That mindset also ensures that their so-called friends won't really care about them. Either they'll only be shallow acquaintances who never look out for and support each other, or the "I'll never judge you" person is just trying to use the other one (usually unsuccessfully, as when dorks try to play the white knight for a female acquaintance).
Girls were much more well-adjusted back when they wanted to be judged by the boys. They were a lot more on-display and inviting, even approaching boys themselves. They were just eager to figure out what boys thought of them. I guess the truly repulsive ones felt rotten when their worst fears were confirmed, but everyone else would've felt a boost of confidence after learning that it wasn't so intimidating after all.
Putting yourself out there in front of the boys shouldn't be confused with trying to be one of the guys, of course. That's the other awful trend in women's fitness centers -- trying to turn them into butt-kicking babes. Whether through mousiness or mannishness, the gym-going gal of recent times has achieved her goal of keeping the boys away.
It might be time for men-only gyms:ReplyDelete
Establishments like Curves and Ladies Workout Express are "gyms" only in the most technical sense of the term. They offer highly structured and timed exercise circuits, patrons can't just go and use the facilities as they choose, and they're also aimed at middle aged women. As far as I know the only full-service gym chain for women only is Lucille Roberts, which has been around for many years. All of the other big chains are open to both men and women: LA Fitness, Bally's, Planet Fitness, World Gym, and so on.ReplyDelete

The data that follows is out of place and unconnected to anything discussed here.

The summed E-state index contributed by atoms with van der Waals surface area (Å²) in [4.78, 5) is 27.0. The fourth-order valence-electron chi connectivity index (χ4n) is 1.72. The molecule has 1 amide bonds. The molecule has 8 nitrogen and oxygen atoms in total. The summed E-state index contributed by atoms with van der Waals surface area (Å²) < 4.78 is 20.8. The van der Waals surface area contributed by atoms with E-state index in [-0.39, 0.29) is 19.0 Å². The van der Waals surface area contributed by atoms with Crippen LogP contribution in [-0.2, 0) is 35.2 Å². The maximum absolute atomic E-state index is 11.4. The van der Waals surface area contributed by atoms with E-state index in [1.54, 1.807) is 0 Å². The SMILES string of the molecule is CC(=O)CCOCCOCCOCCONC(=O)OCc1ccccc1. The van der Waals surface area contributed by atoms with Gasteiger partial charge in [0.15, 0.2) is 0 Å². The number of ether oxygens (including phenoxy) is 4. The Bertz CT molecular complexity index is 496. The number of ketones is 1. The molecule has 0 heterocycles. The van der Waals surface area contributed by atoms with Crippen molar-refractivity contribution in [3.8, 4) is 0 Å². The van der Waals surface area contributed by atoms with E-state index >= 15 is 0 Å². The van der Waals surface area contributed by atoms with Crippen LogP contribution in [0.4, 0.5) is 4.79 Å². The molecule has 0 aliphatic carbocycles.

Now, one thing I've noticed in almost a decade of regular gym patronage is that the genders do tend to self-segregate within the gym. Almost all the people who attend the various group fitness classes are women, yoga being the only partial exception, while the bench press area and the squat racks are male preserves. Other, less extreme types of gender segregation exist: women concentrate on the cardio machines and the circuit training area, men on the free weights and cable stations. I have no reason to believe this gym is at all atypical.
Lastly, to the extent that gym patrons judge one another (being the "judgment free zone" is Planet Fitness's whole schtick), it's probably women judging other women.
I wonder if this would explain some of the effects of segregation of the sexes at grade level. There were fewer girls running around with boys or moving in with BFs or considering marriage in my girls-only school than in my brothers' co-ed school. The former also tended to be more job or career oriented.ReplyDelete
As recently as the early 1990's, health clubs were typically co-ed gymsReplyDelete
If you go back a generation or two, before there were many private gyms, most men who exercised went to the YMCA, which was all men at the time.